On what basis are these decisions made? Doesn't the fact that there is no CD4 testing in the country, nearly a year and a half after $1.7 million was disbursed, make a mockery of the whole Global Fund process? In November, Mr. Campos and Mr. Weil told me that the CD4 and Viral Load equipment would be available in January of 2005. Now the Nicaraguan Health Ministry, in the February 18th article referred to above, indicated that the equipment would be arriving "within three months."
It is for these reasons that I am forwarding a copy of this letter to Senior Staff of the Global Fund in Geneva.
We are aware that an agency such as NICASALUD earns an "income" by managing these funds, and quite frankly the incongruities I have observed in my various conversations with NICASALUD staff and Dr. Mathilda Roman and Dr. Brenda Mayorga (both members of the CCM for the Nicaragua Project) leave a very bad impression related to the "transparent" utilization of the project resources. We believe it is very important that the Global Fund perform a detailed and complete investigation of the management of project resources by NICASALUD, however, even more important would be that the Global Fund investigates why only 70-80 people receive ARV when so many more need them.
We are also urgently requesting that UNAIDS and the PAHO support Nicaraguan PLWA in regards to this extremely unjust situation they are facing, as yet we have not yet received feedback from these Agencies in regards to the situations that have been described above, nor are we aware of what interventions, if any, the international Agencies have initiated.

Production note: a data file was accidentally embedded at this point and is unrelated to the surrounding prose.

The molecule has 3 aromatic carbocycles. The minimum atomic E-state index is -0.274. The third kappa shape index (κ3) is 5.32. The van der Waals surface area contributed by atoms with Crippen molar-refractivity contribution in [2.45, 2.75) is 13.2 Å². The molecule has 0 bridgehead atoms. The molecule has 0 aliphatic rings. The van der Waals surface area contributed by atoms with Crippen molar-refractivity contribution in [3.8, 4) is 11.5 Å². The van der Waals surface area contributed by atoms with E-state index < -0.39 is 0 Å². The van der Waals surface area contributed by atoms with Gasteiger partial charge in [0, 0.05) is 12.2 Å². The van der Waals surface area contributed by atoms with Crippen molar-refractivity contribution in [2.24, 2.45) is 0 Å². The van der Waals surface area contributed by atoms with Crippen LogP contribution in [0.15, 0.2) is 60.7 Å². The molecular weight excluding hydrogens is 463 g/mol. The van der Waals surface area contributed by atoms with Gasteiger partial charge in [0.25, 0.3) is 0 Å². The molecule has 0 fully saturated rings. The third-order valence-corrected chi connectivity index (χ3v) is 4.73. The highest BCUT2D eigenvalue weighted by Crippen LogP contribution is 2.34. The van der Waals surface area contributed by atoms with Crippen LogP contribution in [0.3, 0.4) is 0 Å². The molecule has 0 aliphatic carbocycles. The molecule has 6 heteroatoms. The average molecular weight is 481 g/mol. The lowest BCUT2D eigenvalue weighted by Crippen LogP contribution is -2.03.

Agua Buena does not have the capacity to adequately evaluate the problems that are causing the unacceptable situations which we have described above. We would like to point out that it is also not our intention to create a "crisis" similar to what happened with the Global Fund in Honduras, a short time ago. In fact, we do not consider that terminating a Global Fund project is a viable solution for any country because those that lose the most when the project is terminated are the most vulnerable people who are the true beneficiaries of the project.
Our target, on the contrary, is to "foresee" the problems that are arising in order for them to be resolved, before even greater problems arise. But it is necessary to evaluate if NICASALUD is truly capable of fulfilling its tasks competently or if not, to identify another alternative so that PLWA can receive the attention they require. The situation in Nicaragua is clearly unacceptable and points out serious flaws in the Global Fund's ability to supervise the Nicaraguan project, as well as the inability of NICASALUD itself to carry out the project.
We have been told repeatedly that the Global Fund is mainly a "financing agent" and that programs are "country driven." Does this mean that $10.4 million (the total amount available for the Nicaraguan project) should be managed without close supervision by the Global Fund, by an Agency such as NICASALUD whose ability to respond to the epidemic in Nicaragua is so dramatically inadequate, as to have created the situations such as those described above? Meanwhile, national governments including Nicaragua and others, use the Global Fund projects as a pretext to indicate that the problems related to the epidemic are being resolved, and therefore they do not assign further resources of their own.
We would welcome a response from yourself as well from the Global Fund.
Richard Stern, Ph.D.
Agua Buena Human Rights Association